What is the best piece of advice or life lesson you have learned regarding your work?
Trust in your instincts, be prepared, and have faith that things will work out when they’re supposed to. Be patient with your progress, it doesn’t happen over night.
How do you define success?
Financial security, having a healthy balanced lifestyle and freedom to travel and have adventures. With regards to my business, I would love for my knitwear to be in several boutiques across the globe and have a constant stream of orders. I would consider that success. Perhaps one day I will have my own store.
What keeps you motivated?
I’ve been listening to the new Toro y Moi album and I’ve been discovering how amazing Grace Jones is recently. I was also super excited that D’angelo had such a great comeback album last year. Who doesn’t love a comeback story. I’m not a huge music buff, I usually find out about stuff way afterwards. My favorite book? I’d say the most quotable book I’ve read was East of Eden by John Steinbeck. I read it a couple years ago and it really spoke to me. So many good life lessons and sage like advice. It’s so well written. I really should reread it soon.
Favorite restaurant and dish you would not want to live without?
I don’t have a favorite restaurant especially in NY. There are so many good ones to choose from. I guess the food that I get most comfort out of in winter time is a good ramen, the spicy tonkutsu ramen from jin ramen got me through the winter of 2012/2013 before I went back to Trinidad. And of course because I’m Trinidadian I would have to say a doubles with everything (that’s a range of chutneys and yummyness) and slight pepper preferably served on the side of the road at Curepe junction at 4 o’clock in the morning after a party.
Do you have a workout/exercise routine? If so, what is your routine?
I did in Trinidad but I’ve been pretty less strict since I’ve moved back to New York in May. I’m still trying to get into a routine. I was fortunate enough to use my mom’s trainer Milagros 2 times a week in Trinidad and did a mixture of free weights and kettle bell workouts and plyometrics. But since I don’t have her here, I don’t have the discipline. I hate the gym but for the last month I’ve been doing 30 minutes of yoga before I start the work day. What I did do in Trinidad was a lot of water sports; wake boarding, boogie boarding, surfing, paddle boarding but my favorite is hiking in the forest to a remote waterfall, that’s my ideal workout.
You really are a one woman show, which is incredible. Explain the process for us…
After I select my sketches I start making a graph that is specific to the yarn, tension and stitch I am using for the garment. I make a small swatch or fabric about 6”x6” and figure out the stitches per inch and the courses per inch. Next I print out customized graph paper specific to those ratios and I draw my pattern on it. This tells me how many needles wide I would need to make the garment to my specifications and how many courses to get the right length. After that, I follow my graph and knit out the garment and hope for the best. Sometimes I get it in the first shot and other times I have to go back and tweak the graph a bit. Next I steam all the pieces and crochet them together all by hand.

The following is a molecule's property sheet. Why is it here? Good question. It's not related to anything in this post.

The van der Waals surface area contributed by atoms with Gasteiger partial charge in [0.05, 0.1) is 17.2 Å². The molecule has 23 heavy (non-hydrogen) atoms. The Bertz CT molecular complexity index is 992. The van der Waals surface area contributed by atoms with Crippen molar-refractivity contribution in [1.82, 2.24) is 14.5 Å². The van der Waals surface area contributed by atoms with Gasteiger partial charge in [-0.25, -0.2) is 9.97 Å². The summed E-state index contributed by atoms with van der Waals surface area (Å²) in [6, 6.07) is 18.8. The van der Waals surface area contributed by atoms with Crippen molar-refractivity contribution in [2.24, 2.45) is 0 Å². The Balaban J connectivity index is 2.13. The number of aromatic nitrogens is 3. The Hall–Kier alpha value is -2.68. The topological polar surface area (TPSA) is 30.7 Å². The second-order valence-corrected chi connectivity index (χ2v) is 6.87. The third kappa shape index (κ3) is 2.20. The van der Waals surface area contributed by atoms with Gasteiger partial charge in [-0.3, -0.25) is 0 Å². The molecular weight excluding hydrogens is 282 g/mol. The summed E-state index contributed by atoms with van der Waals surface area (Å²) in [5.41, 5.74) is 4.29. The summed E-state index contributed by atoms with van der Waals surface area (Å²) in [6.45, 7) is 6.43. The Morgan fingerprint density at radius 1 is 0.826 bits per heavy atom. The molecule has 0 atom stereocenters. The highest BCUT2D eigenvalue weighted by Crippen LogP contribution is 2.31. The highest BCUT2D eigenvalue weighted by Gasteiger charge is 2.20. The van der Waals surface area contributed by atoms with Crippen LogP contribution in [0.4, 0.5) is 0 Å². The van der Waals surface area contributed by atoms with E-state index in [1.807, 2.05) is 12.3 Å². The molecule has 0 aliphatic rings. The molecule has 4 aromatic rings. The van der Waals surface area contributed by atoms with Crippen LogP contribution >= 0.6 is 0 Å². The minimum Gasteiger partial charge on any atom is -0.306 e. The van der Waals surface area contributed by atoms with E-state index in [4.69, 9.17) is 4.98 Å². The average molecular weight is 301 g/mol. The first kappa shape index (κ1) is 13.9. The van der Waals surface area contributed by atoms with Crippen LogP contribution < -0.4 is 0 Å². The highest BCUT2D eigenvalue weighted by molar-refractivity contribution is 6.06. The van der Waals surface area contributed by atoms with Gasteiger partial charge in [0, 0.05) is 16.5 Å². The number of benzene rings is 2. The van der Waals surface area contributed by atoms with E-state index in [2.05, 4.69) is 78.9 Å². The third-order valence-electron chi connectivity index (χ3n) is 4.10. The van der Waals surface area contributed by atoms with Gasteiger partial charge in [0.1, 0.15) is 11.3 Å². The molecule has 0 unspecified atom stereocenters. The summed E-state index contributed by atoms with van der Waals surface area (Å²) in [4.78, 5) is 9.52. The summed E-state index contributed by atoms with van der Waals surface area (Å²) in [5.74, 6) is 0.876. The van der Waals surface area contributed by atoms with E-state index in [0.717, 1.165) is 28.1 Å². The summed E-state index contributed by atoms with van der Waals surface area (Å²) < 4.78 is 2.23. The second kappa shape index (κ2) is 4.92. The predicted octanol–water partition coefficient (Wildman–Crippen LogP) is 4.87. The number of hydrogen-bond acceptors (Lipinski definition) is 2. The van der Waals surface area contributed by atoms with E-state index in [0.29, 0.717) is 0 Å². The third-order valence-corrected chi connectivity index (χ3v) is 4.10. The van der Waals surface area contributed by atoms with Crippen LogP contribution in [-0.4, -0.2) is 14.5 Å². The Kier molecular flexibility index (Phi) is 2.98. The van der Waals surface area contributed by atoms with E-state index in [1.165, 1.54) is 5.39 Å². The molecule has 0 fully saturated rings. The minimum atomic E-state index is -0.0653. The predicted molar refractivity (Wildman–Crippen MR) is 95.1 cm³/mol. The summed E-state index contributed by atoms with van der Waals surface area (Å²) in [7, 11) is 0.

Set the mood of your work space; do you listen to music, enjoy silence, turn off your phone etc…
No my phone is always on. I work absolutely alone all the time so I am usually grateful for communication from the outside world. I used to have my pet parrot Cocotte with me in the studio in Trinidad but I don’t have the luxury of a studio pet in my small NY apartment. Recently I’ve been watching a lot of nature documentaries and playing those while I work, maybe it’s in the hopes of looking up and seeing a parrot every now and again. When I’m in the design phase of a project I’ll play background music and ask my friends for some good recommendations. If I have a crazy number of orders to fill, I know this is kind of weird, I put The Lord of the Rings trilogy on. I just know those movies inside out and it gets me going. All that epic music and shit just works for me. If you walk into my studio and you hear the horns and drums of Isengard, you know I mean business!
I always wanted to be in Opening Ceremony. They always have the coolest up and coming designers in there. Celine is the brand that I look up to the most. It is the epitome of chic in my opinion. Phoebe Philo does this understated, cool sophistication thing that I can’t get enough of.
I just finished selling exclusively at a boutique called addō on 7 Main Street Sag Harbor. I was completely overwhelmed with orders this summer, which is fantastic. I also just made a custom wedding ensemble a couple weeks ago. Right now I am still testing the market and working out the kinks since I have only been selling my things in the United States for a few months. I finally got my online store up and running this week which was a bit of a learning curve and a process. I made it myself with square space. I got a lot going on especially with no business partner, not even an intern, I really need to be better about reaching out for help. I will be designing new pieces this month. I went yarn shopping for cashmere this week to get the ball rolling. Cashmere feels so good and I can’t wait to make some super luxe pieces for the winter.
What is your favorite life lesson
Have faith that things will work out, maybe not at the time that you want it to work out or in the exact way you want it to work out, but everything does in its own time. You just have to keep working until things fall into place.